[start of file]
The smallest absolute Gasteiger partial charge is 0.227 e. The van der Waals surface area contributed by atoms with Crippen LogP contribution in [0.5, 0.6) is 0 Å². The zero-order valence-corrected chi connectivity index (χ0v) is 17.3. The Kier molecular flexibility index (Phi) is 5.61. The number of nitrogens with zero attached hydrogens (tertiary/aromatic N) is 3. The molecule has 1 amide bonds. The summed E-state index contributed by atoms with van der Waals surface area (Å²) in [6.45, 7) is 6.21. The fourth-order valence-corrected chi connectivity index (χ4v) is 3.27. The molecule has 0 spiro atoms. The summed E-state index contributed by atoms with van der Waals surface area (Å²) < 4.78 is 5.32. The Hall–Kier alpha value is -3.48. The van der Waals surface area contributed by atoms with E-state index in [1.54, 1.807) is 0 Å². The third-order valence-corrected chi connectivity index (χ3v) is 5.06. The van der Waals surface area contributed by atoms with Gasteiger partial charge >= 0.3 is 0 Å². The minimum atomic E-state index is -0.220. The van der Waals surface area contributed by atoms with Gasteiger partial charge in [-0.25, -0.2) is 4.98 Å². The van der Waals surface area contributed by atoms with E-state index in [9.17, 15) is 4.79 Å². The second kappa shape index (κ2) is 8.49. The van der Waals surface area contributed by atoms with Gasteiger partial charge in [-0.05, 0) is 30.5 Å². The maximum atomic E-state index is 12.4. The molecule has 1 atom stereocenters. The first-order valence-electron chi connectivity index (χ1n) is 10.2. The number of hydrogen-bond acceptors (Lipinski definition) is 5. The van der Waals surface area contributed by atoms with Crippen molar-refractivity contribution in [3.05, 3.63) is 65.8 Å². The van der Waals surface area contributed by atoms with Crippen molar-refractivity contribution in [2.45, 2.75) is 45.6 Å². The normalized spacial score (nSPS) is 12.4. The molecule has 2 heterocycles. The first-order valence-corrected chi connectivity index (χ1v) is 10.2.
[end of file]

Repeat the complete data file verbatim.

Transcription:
The smallest absolute Gasteiger partial charge is 0.227 e. The van der Waals surface area contributed by atoms with Crippen LogP contribution in [0.5, 0.6) is 0 Å². The zero-order valence-corrected chi connectivity index (χ0v) is 17.3. The Kier molecular flexibility index (Phi) is 5.61. The number of nitrogens with zero attached hydrogens (tertiary/aromatic N) is 3. The molecule has 1 amide bonds. The summed E-state index contributed by atoms with van der Waals surface area (Å²) in [6.45, 7) is 6.21. The fourth-order valence-corrected chi connectivity index (χ4v) is 3.27. The molecule has 0 spiro atoms. The summed E-state index contributed by atoms with van der Waals surface area (Å²) < 4.78 is 5.32. The Hall–Kier alpha value is -3.48. The van der Waals surface area contributed by atoms with E-state index in [1.54, 1.807) is 0 Å². The third-order valence-corrected chi connectivity index (χ3v) is 5.06. The van der Waals surface area contributed by atoms with Gasteiger partial charge >= 0.3 is 0 Å². The minimum atomic E-state index is -0.220. The van der Waals surface area contributed by atoms with Gasteiger partial charge in [-0.25, -0.2) is 4.98 Å². The van der Waals surface area contributed by atoms with E-state index in [9.17, 15) is 4.79 Å². The second kappa shape index (κ2) is 8.49. The van der Waals surface area contributed by atoms with Gasteiger partial charge in [-0.05, 0) is 30.5 Å². The maximum atomic E-state index is 12.4. The molecule has 1 atom stereocenters. The first-order valence-electron chi connectivity index (χ1n) is 10.2. The number of hydrogen-bond acceptors (Lipinski definition) is 5. The van der Waals surface area contributed by atoms with Crippen molar-refractivity contribution in [3.05, 3.63) is 65.8 Å². The van der Waals surface area contributed by atoms with Crippen molar-refractivity contribution in [2.45, 2.75) is 45.6 Å². The normalized spacial score (nSPS) is 12.4. The molecule has 2 heterocycles. The first-order valence-corrected chi connectivity index (χ1v) is 10.2.